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Automation Framework is a big buzz word in IT today, especially in the QA world and everyone wants to get on the bandwagon. There are many sources through which automation can be learned however, automation framework is an elusive concept for most people. There are resources who are experts in coding, finding it difficult to design an automation framework alone since they have limited knowledge on how to design a framework or not enough research has been done to understand how to design a framework.  There are some common mistakes that automation framework designers do which makes the framework difficult to use and maintain.

Over the years, I have discovered that the art of designing an automation framework is not about getting help from others or getting some training, but its’ the past mistakes that I made which taught me how to avoid them. To make automation a success it is very important to have a good robust automation framework in place which will act as the core foundation for the automation life cycle. If the framework does not support all the requirements or is not constructed correctly then it might impact the automation ROI, maintenance and become very expensive.  In order to create an effective automation framework, you should avoid rushing in and begin to write code.  However, you should spend sufficient time to collect the requirements from every aspect.

Below are few points to keep in mind when designing an automation framework:

  • Requirement gathering should be done before designing the framework from different aspects like stability, ease of use, extensibility, maintainability etc.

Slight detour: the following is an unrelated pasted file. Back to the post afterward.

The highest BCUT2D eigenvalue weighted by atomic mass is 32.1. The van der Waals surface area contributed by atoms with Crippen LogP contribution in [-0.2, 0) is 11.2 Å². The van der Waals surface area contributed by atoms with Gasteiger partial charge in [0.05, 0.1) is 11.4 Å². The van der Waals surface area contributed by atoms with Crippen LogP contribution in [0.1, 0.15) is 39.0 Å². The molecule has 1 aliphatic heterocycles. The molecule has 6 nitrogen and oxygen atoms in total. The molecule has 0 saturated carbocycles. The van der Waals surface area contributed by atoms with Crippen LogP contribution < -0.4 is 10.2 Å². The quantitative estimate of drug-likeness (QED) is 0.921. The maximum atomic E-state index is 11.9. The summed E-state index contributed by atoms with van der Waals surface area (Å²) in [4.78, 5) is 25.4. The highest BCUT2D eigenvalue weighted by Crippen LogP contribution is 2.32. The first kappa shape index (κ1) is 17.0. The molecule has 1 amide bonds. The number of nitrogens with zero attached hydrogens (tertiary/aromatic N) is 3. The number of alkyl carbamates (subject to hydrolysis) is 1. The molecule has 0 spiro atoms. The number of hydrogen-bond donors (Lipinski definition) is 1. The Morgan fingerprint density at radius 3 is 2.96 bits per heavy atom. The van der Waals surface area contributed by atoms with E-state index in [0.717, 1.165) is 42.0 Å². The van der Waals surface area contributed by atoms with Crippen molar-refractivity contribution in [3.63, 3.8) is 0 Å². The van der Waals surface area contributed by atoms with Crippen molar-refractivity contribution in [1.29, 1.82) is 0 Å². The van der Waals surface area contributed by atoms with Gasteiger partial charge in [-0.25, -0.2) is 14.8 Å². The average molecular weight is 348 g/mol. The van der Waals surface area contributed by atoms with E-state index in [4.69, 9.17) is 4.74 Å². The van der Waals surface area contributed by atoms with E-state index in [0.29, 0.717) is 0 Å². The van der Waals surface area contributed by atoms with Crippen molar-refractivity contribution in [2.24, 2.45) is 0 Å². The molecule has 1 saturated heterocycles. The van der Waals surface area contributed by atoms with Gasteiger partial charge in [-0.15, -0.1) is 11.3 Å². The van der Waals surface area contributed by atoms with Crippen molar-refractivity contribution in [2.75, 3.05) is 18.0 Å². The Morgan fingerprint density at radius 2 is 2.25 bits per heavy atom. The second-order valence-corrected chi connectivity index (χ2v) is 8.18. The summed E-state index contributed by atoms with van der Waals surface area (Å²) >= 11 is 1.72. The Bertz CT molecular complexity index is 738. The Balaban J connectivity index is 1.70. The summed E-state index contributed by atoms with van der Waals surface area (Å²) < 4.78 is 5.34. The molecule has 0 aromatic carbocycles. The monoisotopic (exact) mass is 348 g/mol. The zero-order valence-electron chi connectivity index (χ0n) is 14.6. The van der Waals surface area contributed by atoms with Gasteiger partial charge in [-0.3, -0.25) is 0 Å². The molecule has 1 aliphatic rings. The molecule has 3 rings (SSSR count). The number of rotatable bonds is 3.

• Framework components should be properly segregated, organized and should have minimum or no dependencies
  • The framework should be flexible enough to support various configurations like environments, browser, and devices etc.
  • Coding standards should be followed and a guideline should be in place to have the best practices on how to write the code
  • Data should be kept outside of the script in a excel spreadsheet or database so that even a manual tester can update the data if required
  • Libraries should be divided in such way so that generic utilities and application functions are segregated
  • Reuse of code should be encouraged by writing reusable functions/code which can also help with maintenance
  • Frameworks should provide flexibility to execute selective test cases from a test suite
  • Object management should be robust and done in such a way that it has less impact on maintenance
  • Reports should have all the relevant information to reproduce a defect such as, step description, data used, actual and expected results of application in case of failure
  • There should be a mechanism to maintain the result history of each execution so that you can compare the successive execution results and see the improvement in application quality
  • The framework should be easy to set-up/configure on new machines

About the author

Himanshu Gosain

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